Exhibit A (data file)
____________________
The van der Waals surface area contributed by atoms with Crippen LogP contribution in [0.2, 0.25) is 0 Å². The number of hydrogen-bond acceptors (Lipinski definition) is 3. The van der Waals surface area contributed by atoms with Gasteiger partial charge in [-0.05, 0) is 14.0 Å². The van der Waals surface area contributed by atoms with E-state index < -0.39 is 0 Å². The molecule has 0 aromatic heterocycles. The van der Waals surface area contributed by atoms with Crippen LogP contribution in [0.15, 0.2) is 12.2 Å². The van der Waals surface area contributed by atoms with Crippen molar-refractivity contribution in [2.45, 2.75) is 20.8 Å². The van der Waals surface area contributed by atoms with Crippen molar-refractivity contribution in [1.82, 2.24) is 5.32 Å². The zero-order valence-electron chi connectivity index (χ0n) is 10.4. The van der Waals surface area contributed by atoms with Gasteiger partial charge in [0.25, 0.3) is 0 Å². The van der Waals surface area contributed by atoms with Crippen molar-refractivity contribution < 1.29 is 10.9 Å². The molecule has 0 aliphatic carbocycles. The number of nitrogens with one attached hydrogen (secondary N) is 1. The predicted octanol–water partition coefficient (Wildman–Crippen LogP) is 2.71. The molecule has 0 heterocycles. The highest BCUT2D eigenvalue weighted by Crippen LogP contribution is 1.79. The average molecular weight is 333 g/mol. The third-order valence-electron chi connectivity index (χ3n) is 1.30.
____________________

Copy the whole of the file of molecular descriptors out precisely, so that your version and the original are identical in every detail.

The van der Waals surface area contributed by atoms with Crippen LogP contribution in [0.2, 0.25) is 0 Å². The number of hydrogen-bond acceptors (Lipinski definition) is 3. The van der Waals surface area contributed by atoms with Gasteiger partial charge in [-0.05, 0) is 14.0 Å². The van der Waals surface area contributed by atoms with E-state index < -0.39 is 0 Å². The molecule has 0 aromatic heterocycles. The van der Waals surface area contributed by atoms with Crippen LogP contribution in [0.15, 0.2) is 12.2 Å². The van der Waals surface area contributed by atoms with Crippen molar-refractivity contribution in [2.45, 2.75) is 20.8 Å². The van der Waals surface area contributed by atoms with Crippen molar-refractivity contribution in [1.82, 2.24) is 5.32 Å². The zero-order valence-electron chi connectivity index (χ0n) is 10.4. The van der Waals surface area contributed by atoms with Gasteiger partial charge in [0.25, 0.3) is 0 Å². The van der Waals surface area contributed by atoms with Crippen molar-refractivity contribution < 1.29 is 10.9 Å². The molecule has 0 aliphatic carbocycles. The number of nitrogens with one attached hydrogen (secondary N) is 1. The predicted octanol–water partition coefficient (Wildman–Crippen LogP) is 2.71. The molecule has 0 heterocycles. The highest BCUT2D eigenvalue weighted by Crippen LogP contribution is 1.79. The average molecular weight is 333 g/mol. The third-order valence-electron chi connectivity index (χ3n) is 1.30.